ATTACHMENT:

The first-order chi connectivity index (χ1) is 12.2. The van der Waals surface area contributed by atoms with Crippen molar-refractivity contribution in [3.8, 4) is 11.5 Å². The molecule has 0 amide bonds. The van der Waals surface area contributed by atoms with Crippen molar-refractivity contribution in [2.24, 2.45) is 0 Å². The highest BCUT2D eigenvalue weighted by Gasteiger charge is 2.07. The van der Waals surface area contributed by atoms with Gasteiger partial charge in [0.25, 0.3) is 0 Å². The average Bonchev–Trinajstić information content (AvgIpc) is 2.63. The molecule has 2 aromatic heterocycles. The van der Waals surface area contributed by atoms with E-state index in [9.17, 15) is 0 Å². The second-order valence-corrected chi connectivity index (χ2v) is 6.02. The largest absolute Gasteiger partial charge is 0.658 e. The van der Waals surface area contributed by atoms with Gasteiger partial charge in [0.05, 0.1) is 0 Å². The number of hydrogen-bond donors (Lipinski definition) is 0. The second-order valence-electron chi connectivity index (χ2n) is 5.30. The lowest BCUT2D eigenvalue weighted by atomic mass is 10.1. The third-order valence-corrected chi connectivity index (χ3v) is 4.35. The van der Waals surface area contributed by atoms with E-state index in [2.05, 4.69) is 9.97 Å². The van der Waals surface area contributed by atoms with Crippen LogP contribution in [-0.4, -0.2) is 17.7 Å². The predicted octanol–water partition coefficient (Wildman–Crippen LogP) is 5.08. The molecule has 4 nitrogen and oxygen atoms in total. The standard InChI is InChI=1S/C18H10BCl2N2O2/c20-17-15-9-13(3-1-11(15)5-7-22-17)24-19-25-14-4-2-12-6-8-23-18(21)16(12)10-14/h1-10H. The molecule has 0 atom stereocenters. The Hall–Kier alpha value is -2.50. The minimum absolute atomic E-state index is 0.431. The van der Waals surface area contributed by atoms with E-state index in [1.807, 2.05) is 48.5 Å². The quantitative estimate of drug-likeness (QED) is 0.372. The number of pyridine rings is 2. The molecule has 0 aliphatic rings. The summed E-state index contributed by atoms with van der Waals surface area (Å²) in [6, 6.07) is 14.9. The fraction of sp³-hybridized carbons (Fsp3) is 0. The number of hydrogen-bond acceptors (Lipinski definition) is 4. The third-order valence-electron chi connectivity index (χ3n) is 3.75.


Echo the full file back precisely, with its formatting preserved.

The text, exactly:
The first-order chi connectivity index (χ1) is 12.2. The van der Waals surface area contributed by atoms with Crippen molar-refractivity contribution in [3.8, 4) is 11.5 Å². The molecule has 0 amide bonds. The van der Waals surface area contributed by atoms with Crippen molar-refractivity contribution in [2.24, 2.45) is 0 Å². The highest BCUT2D eigenvalue weighted by Gasteiger charge is 2.07. The van der Waals surface area contributed by atoms with Gasteiger partial charge in [0.25, 0.3) is 0 Å². The average Bonchev–Trinajstić information content (AvgIpc) is 2.63. The molecule has 2 aromatic heterocycles. The van der Waals surface area contributed by atoms with E-state index in [9.17, 15) is 0 Å². The second-order valence-corrected chi connectivity index (χ2v) is 6.02. The largest absolute Gasteiger partial charge is 0.658 e. The van der Waals surface area contributed by atoms with Gasteiger partial charge in [0.05, 0.1) is 0 Å². The number of hydrogen-bond donors (Lipinski definition) is 0. The second-order valence-electron chi connectivity index (χ2n) is 5.30. The lowest BCUT2D eigenvalue weighted by atomic mass is 10.1. The third-order valence-corrected chi connectivity index (χ3v) is 4.35. The van der Waals surface area contributed by atoms with E-state index in [2.05, 4.69) is 9.97 Å². The van der Waals surface area contributed by atoms with Crippen LogP contribution in [-0.4, -0.2) is 17.7 Å². The predicted octanol–water partition coefficient (Wildman–Crippen LogP) is 5.08. The molecule has 4 nitrogen and oxygen atoms in total. The standard InChI is InChI=1S/C18H10BCl2N2O2/c20-17-15-9-13(3-1-11(15)5-7-22-17)24-19-25-14-4-2-12-6-8-23-18(21)16(12)10-14/h1-10H. The molecule has 0 atom stereocenters. The Hall–Kier alpha value is -2.50. The minimum absolute atomic E-state index is 0.431. The van der Waals surface area contributed by atoms with E-state index in [1.807, 2.05) is 48.5 Å². The quantitative estimate of drug-likeness (QED) is 0.372. The number of pyridine rings is 2. The molecule has 0 aliphatic rings. The summed E-state index contributed by atoms with van der Waals surface area (Å²) in [6, 6.07) is 14.9. The fraction of sp³-hybridized carbons (Fsp3) is 0. The number of hydrogen-bond acceptors (Lipinski definition) is 4. The third-order valence-electron chi connectivity index (χ3n) is 3.75.